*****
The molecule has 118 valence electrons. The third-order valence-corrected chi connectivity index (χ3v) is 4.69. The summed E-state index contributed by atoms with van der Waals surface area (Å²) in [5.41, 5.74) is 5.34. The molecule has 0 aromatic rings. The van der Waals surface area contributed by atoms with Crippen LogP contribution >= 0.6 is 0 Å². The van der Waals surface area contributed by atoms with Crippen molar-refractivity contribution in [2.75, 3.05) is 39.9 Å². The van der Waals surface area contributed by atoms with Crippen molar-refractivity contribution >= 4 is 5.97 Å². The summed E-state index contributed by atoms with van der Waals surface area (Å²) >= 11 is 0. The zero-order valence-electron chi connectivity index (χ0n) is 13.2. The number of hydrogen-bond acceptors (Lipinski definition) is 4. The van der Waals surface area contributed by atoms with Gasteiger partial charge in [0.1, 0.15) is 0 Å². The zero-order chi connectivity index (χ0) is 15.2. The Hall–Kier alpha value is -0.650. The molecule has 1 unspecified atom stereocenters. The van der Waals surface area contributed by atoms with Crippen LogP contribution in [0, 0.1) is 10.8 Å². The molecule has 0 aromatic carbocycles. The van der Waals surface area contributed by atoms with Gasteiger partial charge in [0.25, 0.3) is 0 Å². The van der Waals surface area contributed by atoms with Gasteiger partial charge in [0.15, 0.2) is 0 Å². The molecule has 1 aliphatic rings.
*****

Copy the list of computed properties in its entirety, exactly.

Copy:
The molecule has 118 valence electrons. The third-order valence-corrected chi connectivity index (χ3v) is 4.69. The summed E-state index contributed by atoms with van der Waals surface area (Å²) in [5.41, 5.74) is 5.34. The molecule has 0 aromatic rings. The van der Waals surface area contributed by atoms with Crippen LogP contribution >= 0.6 is 0 Å². The van der Waals surface area contributed by atoms with Crippen molar-refractivity contribution in [2.75, 3.05) is 39.9 Å². The van der Waals surface area contributed by atoms with Crippen molar-refractivity contribution >= 4 is 5.97 Å². The summed E-state index contributed by atoms with van der Waals surface area (Å²) >= 11 is 0. The zero-order valence-electron chi connectivity index (χ0n) is 13.2. The number of hydrogen-bond acceptors (Lipinski definition) is 4. The van der Waals surface area contributed by atoms with Gasteiger partial charge in [0.1, 0.15) is 0 Å². The zero-order chi connectivity index (χ0) is 15.2. The Hall–Kier alpha value is -0.650. The molecule has 1 unspecified atom stereocenters. The van der Waals surface area contributed by atoms with Crippen LogP contribution in [0, 0.1) is 10.8 Å². The molecule has 0 aromatic carbocycles. The van der Waals surface area contributed by atoms with Gasteiger partial charge in [0.25, 0.3) is 0 Å². The van der Waals surface area contributed by atoms with Gasteiger partial charge in [0.15, 0.2) is 0 Å². The molecule has 1 aliphatic rings.